• Supply the principal tools and instrumentalities used, but the employer may furnish certain unique tools or instrumentalities needed to perform the work;
  • The worker is not required to work exclusively for the employer.

The Department of Employment Security (“NHES”) is responsible to collect unemployment taxes from the state’s employers and to determine whether individuals are entitled to collect benefits under the state’s unemployment law, RSA 282-A.  NHES has its own test for purposes of the unemployment statute, RSA 282-A:9, III (a), (b) and (c), known as the “ABC Test.”

 The ABC test provides that services performed by an individual for wages are subject to unemployment coverage unless:

  • The individual has been and will continue to be free from control or direction over the performance of the services;
  • The service is either outside the usual course of business for which such  service is performed or is performed outside of all the places of business of the enterprise for which such service is performed; and
  • The individual is customarily engaged in an independently established    trade, occupation, profession or business.

In essence, this test imposes a rebuttable presumption that all workers are employees.  The employer bears the burden to establish each part of the ABC or the individual will be considered an employee.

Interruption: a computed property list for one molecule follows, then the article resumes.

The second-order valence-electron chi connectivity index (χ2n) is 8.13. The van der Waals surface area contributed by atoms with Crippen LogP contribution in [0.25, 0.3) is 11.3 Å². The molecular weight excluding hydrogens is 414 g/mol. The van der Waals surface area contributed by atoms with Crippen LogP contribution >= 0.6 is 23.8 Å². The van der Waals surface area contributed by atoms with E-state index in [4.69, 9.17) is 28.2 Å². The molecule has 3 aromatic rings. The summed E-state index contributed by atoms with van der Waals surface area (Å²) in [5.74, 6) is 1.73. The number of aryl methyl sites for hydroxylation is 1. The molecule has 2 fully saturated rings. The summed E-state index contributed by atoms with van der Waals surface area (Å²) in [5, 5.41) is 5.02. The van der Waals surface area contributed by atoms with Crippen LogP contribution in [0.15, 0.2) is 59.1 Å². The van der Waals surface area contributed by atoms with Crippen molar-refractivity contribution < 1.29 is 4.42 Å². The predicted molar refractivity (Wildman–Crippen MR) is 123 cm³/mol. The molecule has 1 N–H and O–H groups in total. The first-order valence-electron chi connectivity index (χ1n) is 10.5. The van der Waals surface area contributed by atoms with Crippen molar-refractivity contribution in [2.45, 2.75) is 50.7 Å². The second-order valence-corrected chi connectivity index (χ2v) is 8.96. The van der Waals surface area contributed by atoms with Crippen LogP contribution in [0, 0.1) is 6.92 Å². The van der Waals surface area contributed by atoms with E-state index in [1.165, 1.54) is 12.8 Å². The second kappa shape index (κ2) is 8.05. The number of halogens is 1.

To help avoid the risk of misclassifying a worker, Robert would be wise to consider the following:

  1. Be fully familiar with the different tests employed by the applicable state and federal agencies.
  2. Enter into written independent contractor agreements which show that the relationship meets the criteria set forth under state and federal laws.
  3. Make certain that all contractors are operating their own businesses and have federal tax ID numbers.
  4. Negotiate a fixed fee for payment for services, rather than paying by the hour or some other way similar to wages.
  5. Have the independent contractor use his or her own tools, equipment and other resources to complete the work.
  6. Use a Form 1099 (not a W 2) to report income to the person.
  7. Classify similarly situated people in the same manner; avoid classifying two people performing the same or similar tasks differently.

Employers such as Robert who attempt to replace laid off workers with independent contractors must structure these arrangements carefully. Failing to adhere to these principles can result in significant liability to a company for injured workers not covered by worker’s compensation, unpaid wages and overtime, and unpaid payroll and unemployment taxes.  Each of the enforcing authorities, the NHDOL, DES and IRS all have significant power to bring actions against employers to collect back taxes and wages, to make the worker whole and to impose fines and penalties.  The savings enjoyed by cutting corners may in the long run end up costing the employer far more than he or she could have dreamed.  
 
Charla Bizios Stevens is a Director and Shareholder in the Employment Law Practice Group at the law firm of McLane, Graf, Raulerson & Middleton, P.A.  Charla can be reached at 603-628-1363 or [email protected]. The McLane Law Firm is the largest law firm in the State of New Hampshire, with offices in Concord, Manchester, Portsmouth and Woburn, Massachusetts.